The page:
Sunday, August 7, 2011

Historic Aircraft Identification - Test Your Knowledge!

Weekends, I usually take a break from fiction writing.

If you don't already know, I love aircraft, heavy machinery and history. So, for Snapshot Sunday, here are a few personal photos of historic aircraft. (Obviously, some of the older ones are of poorer quality.) How many can you identify? (The first one is a gimme.) Sorry, there are no prizes, just the satisfaction of being awesome if you know them. And if you're not an expert - well, they are pretty cool, aren't they?












Ready for the answers?
I'm unsure of 1 or 2, so any experts checking in are welcome to comment.

  1. Messerschmitt Bf 109E
  2. Republic P-47 Thunderbolt
  3. North American P-51 Mustang
  4. Aichi D3A Val  (this may be a cunning replica built from a BT-13)
  5. DeHavilland Chipmunk (an early model, as it has glasshouse canopy, no anti-spin strakes)
  6. North American T-28 Trojan
  7. Supermarine Spitfire
  8. Hawker Hurricane
  9. Boeing B-17 Flying Fortress
  10. Lockheed C-121 Constellation (this one is done up in the old TWA livery)
  11. North American B-25 Mitchell
  12. North American Harvard (AT-6 variant)
  13. Antonov AN2 Colt

13 comments:

  1. Having worked on a Royal Air Force base for nearly ten years, I ought to have a clue, but alas, I don’t. Now, had they have been gliders I would fared better.

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  2. Last weekend, I was at the EAA "Super Saturday" event in Oshkosh, WI. I saw many of these aircraft there... although the only name I can now remember is the B17. It was an incredible day even for a seasoned aircraft mechanic like me.

    http://www.airventure.org/

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  3. All right, here's my best guesses:
    MesserSchmitt
    no idea
    P51 Mustang
    Japanese Zero
    French ?
    US Navy ?
    British Spitfire
    no idea
    B17
    no idea
    no idea
    French MB152

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  4. I can't even begin to guess! Love the planes though. :)

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  5. They are pretty cool and the only connection I have to small planes, is when I hear one, I get sleepy. : )

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  6. Sigh, as much as I love planes, I never spend enough time on learning their names...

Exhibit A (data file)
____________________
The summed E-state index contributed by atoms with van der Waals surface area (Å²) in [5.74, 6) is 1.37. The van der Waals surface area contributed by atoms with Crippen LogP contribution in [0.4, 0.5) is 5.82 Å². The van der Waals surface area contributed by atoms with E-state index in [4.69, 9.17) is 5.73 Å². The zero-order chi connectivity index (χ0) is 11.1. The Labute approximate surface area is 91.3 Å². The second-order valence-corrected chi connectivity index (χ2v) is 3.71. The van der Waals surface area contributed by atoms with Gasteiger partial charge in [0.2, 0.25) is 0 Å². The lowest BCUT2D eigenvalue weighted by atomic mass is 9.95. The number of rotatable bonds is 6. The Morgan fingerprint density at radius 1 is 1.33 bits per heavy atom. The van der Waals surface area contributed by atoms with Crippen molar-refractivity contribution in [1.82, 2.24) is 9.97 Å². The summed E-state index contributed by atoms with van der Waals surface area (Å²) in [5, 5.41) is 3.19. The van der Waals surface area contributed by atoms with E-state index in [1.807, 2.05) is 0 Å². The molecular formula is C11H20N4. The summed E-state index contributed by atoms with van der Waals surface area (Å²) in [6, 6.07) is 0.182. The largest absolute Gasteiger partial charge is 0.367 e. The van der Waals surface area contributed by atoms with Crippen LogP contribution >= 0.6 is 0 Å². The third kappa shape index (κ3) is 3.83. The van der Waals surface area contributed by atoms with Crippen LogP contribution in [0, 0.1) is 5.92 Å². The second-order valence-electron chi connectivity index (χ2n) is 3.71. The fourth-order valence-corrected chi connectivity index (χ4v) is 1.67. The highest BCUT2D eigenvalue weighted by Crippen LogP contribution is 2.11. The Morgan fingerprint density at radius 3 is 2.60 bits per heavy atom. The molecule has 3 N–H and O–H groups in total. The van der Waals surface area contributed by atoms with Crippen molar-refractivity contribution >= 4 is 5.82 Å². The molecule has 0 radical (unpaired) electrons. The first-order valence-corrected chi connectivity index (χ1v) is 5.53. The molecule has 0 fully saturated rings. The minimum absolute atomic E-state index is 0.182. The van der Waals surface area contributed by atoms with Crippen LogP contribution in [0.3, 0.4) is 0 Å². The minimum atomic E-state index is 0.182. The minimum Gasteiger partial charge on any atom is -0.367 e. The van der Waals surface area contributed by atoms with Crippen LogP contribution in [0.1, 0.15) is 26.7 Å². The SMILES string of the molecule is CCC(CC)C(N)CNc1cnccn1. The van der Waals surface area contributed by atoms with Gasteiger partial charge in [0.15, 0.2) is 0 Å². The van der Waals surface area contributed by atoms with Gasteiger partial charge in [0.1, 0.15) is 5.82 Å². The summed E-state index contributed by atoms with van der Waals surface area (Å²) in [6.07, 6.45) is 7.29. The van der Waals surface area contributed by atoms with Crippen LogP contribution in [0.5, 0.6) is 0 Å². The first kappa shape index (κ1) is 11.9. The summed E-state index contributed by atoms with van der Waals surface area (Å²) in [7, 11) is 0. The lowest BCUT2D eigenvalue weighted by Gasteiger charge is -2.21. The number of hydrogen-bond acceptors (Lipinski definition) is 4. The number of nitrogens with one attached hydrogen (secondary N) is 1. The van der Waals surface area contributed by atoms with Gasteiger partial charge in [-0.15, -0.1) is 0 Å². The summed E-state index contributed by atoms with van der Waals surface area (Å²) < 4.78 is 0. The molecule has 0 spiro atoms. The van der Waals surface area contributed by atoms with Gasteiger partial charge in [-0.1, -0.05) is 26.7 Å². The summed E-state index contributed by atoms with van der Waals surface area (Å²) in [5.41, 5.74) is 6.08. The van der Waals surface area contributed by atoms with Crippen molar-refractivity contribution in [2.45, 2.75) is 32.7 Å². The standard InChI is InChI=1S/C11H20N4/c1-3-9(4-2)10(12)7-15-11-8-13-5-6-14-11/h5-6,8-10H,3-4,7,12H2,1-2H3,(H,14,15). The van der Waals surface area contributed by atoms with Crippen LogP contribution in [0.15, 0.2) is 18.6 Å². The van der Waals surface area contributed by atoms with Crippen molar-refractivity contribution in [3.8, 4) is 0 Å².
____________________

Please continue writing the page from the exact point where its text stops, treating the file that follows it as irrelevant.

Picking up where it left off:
Maybe this should be the new object of my reading. :-)

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  7. Hi Li: not sure if you know about this: http://www.oldrhinebeck.org/ In Rhinebeck, NY, there is an aereodrome where they not only have a lot of these older planes, but they put on air shows. I went when I was a kid. It's been years, but it was always fun.

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  8. My late husband worked in an aircraft factory many years ago, He worked on the TSR2, Also on the first Brirish Concorde, he had a pass to see the first take off . There were other planes he worked on byt can't recall the names.

    Interesting post,
    Yvonne.

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  9. HUM... I don't fly. That's my excuse and I'm sticking to it. BTW, I have a bunch of old photos of planes from WWII, my great uncle flew off the Enterprise. :)
    Jules @ Trying To Get Over The Rainbow

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  10. Congrats Alex!! You got 5 (or close enough). A shiny gold star for you.

    Stu- yes, been there years ago. I think I've been to most of the aerodromes on the eastern seaboard.

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  11. @Jules - why not post your pics for us all to enjoy???

    Yvonne - How very cool! I lived in McLean, Virginia for several years (close to 1 of the 2 airports able to handle the Concorde) and it was always exciting to see it go over.

    Misha, Thingy, Alleged - well, I'm glad you seemed to enjoy them anyway. I like to spread the aviation luv around :)

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  12. Great photos. I couldn't even guess, even though I spent lots of time at the Wright Patterson Museum in Ohio. I loved looking at the old planes and thinking how the Wright Brothers had a dream...and look what happened when they followed their dream!

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